Marble Mountains (Siskiyou County)

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Marble Mountains
Marble Mountains (Siskiyou County) is located in California
Marble Mountains (Siskiyou County)
Location of Marble Mountains in California [1]
Highest point
Elevation2,516 m (8,255 ft)
CountryUnited States
RegionShasta Cascade
DistrictSiskiyou County
Range coordinates41°34′43.482″N 123°5′31.148″W / 41.57874500°N 123.09198556°W / 41.57874500; -123.09198556Coordinates: 41°34′43.482″N 123°5′31.148″W / 41.57874500°N 123.09198556°W / 41.57874500; -123.09198556
Topo mapUSGS Boulder Peak

The term Marble Mountains is a common term for the northwestern portion of the Salmon Mountains range in northwestern California. The Salmon Mountains are themselves a sub-range of the Klamath Mountains. The local name derives from Marble Mountain and Black Marble Mountain, prominent peaks and the namesake of the surrounding Marble Mountain Wilderness Area. The term "Marble Mountains" is commonly applied not only to the ridges of Marble Mountain and Black Marble Mountain themselves but as a name for the northwestern ranges of the Salmon Mountains.[2]

The 242,500-acre (981 km2) Marble Mountain Wilderness[3] is a forested area and contains 89 lakes stocked with trout. Large streams have steelhead trout and salmon. Bear, deer and other wildlife are plentiful. Long recognized for its wild value, this region became a Primitive area in 1931, a Wilderness in 1953, and a part of the National Wilderness Preservation System in 1964.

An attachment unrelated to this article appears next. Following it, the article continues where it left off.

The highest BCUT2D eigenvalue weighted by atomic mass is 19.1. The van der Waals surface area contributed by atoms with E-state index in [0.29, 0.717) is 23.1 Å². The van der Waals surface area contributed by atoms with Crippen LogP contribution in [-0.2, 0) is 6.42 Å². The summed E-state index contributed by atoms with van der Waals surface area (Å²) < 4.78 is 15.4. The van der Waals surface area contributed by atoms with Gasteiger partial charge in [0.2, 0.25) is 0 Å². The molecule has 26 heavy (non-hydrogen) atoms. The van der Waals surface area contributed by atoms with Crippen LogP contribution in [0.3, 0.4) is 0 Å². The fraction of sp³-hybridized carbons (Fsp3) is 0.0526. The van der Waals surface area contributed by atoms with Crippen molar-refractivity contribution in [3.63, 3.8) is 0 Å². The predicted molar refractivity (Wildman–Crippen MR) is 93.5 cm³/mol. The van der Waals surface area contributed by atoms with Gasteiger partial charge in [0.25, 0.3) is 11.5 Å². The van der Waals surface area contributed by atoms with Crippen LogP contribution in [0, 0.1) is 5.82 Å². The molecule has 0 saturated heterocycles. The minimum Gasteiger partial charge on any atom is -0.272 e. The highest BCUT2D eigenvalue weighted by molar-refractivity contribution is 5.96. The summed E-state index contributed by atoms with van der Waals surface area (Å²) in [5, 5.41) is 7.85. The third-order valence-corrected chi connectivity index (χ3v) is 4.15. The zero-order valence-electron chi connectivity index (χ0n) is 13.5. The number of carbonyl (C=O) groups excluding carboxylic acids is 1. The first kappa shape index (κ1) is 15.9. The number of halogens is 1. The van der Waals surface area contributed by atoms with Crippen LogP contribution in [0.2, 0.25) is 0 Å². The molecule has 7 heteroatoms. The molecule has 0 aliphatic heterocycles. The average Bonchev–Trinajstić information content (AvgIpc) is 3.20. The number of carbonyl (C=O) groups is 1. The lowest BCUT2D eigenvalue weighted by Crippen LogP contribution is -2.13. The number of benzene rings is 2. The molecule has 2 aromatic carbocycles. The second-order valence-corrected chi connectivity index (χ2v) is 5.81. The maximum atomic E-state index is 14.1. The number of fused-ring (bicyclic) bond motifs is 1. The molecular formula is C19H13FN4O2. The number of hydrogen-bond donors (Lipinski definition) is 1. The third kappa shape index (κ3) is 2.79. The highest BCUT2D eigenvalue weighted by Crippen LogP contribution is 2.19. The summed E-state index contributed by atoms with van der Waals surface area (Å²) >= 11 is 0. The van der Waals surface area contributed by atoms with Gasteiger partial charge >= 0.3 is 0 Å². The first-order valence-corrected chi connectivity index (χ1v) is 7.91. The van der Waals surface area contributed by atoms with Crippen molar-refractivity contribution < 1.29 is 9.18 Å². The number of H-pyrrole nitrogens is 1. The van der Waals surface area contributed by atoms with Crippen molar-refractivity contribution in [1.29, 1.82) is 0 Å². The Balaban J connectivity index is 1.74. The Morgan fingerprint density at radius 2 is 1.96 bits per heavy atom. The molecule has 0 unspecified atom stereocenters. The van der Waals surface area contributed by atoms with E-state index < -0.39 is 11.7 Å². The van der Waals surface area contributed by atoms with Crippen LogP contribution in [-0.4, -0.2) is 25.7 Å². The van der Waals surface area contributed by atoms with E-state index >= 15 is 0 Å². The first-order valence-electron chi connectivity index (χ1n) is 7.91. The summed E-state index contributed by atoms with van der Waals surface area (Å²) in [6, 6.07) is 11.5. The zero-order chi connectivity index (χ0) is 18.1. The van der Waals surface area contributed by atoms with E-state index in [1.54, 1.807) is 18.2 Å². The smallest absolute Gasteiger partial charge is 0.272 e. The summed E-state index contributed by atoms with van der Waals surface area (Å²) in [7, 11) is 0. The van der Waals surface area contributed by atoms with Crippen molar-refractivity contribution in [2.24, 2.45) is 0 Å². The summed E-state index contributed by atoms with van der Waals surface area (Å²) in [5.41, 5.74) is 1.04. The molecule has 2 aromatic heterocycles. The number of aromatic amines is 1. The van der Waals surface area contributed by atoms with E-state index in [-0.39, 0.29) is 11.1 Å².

The area where the Marble Mountains now exist was once part of the flat bottom of an ancient, shallow ocean. Millions of years ago, violent volcanic upheavings and the erosive cutting action of rivers and glaciers combined to form the Marble Mountains. Marble Mountain itself is composed primarily of prehistoric marine invertebrates. Almost all the lakes of the Marble Mountains were formed by ancient glacial activity.

The Pacific Crest Trail runs through the wilderness near the crest of the range for 32 miles (51 km). The Marble Mountain Wilderness features an unparalleled diversity of plant life found nowhere else in the state. More species of conifers (17) live in proximity here than any place else in the world. These trees include the Brewer's spruce, incense cedar, Western Juniper; white, subalpine, and Shasta red fir; Engelmann spruce, mountain hemlock, Pacific yew; and whitebark, knobcone, foxtail, lodgepole, sugar, ponderosa, and Western white pine.

The Marble Mountains form part of the drainages of the Salmon, Scott, and Klamath rivers.

Marble Mountain can be reached by trail access via State Route 96 between Hamburg and Somes Bar, State Route 3 via the Scott River Road between Scott Bar and Fort Jones or State Route 3 via Salmon River Road.


  1. ^ "Marble Mountains". Geographic Names Information System. United States Geological Survey. Retrieved 2009-05-04.
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